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The defendant was entitled to delivery up of a car on which it had been given a bill of sale as security for a loan to the claimants. Although the claimants had no personal liability because each of them had been made bankrupt and been discharged from bankruptcy, the Insolvency Act 1986 preserved the defendant's right to enforce its security. That right had not been lost by the defendant proving in the first claimant's bankruptcy for the full sum owed under the loan agreement because the defendant had disclosed its security in its proof even though it had not attributed any value to it. The loan had been regulated by the Consumer Credit Act 1974 but it was doubtful that service of a default notice under s 87 was appropriate once the claimants had ceased to have any personal liability. Until the term of the loan expired, service of a termination notice under s 76 and/or enforcement notice under s 98 would have been necessary. But once the term had expired no such notice was necessary to entitle the defendant to delivery up.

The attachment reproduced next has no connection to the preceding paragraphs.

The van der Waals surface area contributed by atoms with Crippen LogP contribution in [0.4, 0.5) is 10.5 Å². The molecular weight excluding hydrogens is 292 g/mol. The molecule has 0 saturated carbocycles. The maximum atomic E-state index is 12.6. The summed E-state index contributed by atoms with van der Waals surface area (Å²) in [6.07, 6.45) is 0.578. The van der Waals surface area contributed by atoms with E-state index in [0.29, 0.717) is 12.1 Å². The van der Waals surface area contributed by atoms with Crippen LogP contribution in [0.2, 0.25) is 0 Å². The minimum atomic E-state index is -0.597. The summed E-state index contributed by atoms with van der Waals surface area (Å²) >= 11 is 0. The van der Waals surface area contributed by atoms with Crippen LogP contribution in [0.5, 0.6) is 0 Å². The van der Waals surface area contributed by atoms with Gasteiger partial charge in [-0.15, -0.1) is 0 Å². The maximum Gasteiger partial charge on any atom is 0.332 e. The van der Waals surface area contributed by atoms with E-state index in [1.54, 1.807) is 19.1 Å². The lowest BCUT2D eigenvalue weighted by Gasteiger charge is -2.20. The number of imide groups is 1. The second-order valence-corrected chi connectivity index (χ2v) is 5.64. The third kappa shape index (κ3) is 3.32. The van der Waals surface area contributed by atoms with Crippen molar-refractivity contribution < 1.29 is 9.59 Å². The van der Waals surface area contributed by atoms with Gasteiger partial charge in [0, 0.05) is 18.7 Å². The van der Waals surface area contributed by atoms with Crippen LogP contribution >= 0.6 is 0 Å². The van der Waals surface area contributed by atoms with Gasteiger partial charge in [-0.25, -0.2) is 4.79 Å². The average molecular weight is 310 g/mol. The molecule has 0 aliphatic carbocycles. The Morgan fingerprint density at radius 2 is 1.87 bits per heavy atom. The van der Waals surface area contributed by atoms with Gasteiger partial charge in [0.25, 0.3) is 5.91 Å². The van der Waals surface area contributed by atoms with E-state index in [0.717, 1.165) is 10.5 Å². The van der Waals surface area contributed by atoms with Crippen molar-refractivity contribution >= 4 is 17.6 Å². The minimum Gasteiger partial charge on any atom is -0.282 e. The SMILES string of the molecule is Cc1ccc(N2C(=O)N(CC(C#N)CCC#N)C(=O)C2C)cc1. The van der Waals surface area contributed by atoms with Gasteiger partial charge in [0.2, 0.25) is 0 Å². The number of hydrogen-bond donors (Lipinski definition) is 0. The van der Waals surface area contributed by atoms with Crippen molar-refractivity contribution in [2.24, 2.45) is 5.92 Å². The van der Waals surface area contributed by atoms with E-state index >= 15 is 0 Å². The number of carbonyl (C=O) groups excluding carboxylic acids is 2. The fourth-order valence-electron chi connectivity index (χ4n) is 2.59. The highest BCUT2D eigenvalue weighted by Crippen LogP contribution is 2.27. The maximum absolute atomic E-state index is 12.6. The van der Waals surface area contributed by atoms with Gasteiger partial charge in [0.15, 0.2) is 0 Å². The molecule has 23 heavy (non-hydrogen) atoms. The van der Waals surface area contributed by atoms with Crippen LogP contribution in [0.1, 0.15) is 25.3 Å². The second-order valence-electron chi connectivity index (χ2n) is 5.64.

"This is the ultimate statement of where the law on IVAs is to be found in our great common law...